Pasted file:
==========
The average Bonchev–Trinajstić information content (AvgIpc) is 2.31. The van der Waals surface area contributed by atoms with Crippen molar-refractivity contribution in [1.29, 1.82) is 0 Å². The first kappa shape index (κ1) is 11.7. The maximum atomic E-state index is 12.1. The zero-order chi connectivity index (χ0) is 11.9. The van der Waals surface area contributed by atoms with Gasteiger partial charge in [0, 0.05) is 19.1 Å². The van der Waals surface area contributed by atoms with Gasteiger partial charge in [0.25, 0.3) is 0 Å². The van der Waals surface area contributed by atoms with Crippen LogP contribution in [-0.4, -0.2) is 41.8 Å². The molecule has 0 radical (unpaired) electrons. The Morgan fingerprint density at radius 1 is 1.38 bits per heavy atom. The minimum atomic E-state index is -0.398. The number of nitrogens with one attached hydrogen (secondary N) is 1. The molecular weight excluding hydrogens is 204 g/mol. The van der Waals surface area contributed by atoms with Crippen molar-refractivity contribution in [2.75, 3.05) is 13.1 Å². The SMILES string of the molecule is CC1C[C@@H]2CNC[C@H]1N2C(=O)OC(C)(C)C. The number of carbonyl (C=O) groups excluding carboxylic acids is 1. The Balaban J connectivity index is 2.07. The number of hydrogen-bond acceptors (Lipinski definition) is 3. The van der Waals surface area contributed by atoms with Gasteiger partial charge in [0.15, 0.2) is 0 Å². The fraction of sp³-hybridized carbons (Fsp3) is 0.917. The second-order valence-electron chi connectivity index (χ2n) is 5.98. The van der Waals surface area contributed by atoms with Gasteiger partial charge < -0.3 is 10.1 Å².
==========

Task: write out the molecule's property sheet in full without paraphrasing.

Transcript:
The average Bonchev–Trinajstić information content (AvgIpc) is 2.31. The van der Waals surface area contributed by atoms with Crippen molar-refractivity contribution in [1.29, 1.82) is 0 Å². The first kappa shape index (κ1) is 11.7. The maximum atomic E-state index is 12.1. The zero-order chi connectivity index (χ0) is 11.9. The van der Waals surface area contributed by atoms with Gasteiger partial charge in [0, 0.05) is 19.1 Å². The van der Waals surface area contributed by atoms with Gasteiger partial charge in [0.25, 0.3) is 0 Å². The van der Waals surface area contributed by atoms with Crippen LogP contribution in [-0.4, -0.2) is 41.8 Å². The molecule has 0 radical (unpaired) electrons. The Morgan fingerprint density at radius 1 is 1.38 bits per heavy atom. The minimum atomic E-state index is -0.398. The number of nitrogens with one attached hydrogen (secondary N) is 1. The molecular weight excluding hydrogens is 204 g/mol. The van der Waals surface area contributed by atoms with Crippen molar-refractivity contribution in [2.75, 3.05) is 13.1 Å². The SMILES string of the molecule is CC1C[C@@H]2CNC[C@H]1N2C(=O)OC(C)(C)C. The number of carbonyl (C=O) groups excluding carboxylic acids is 1. The Balaban J connectivity index is 2.07. The number of hydrogen-bond acceptors (Lipinski definition) is 3. The van der Waals surface area contributed by atoms with Gasteiger partial charge in [0.15, 0.2) is 0 Å². The fraction of sp³-hybridized carbons (Fsp3) is 0.917. The second-order valence-electron chi connectivity index (χ2n) is 5.98. The van der Waals surface area contributed by atoms with Gasteiger partial charge < -0.3 is 10.1 Å².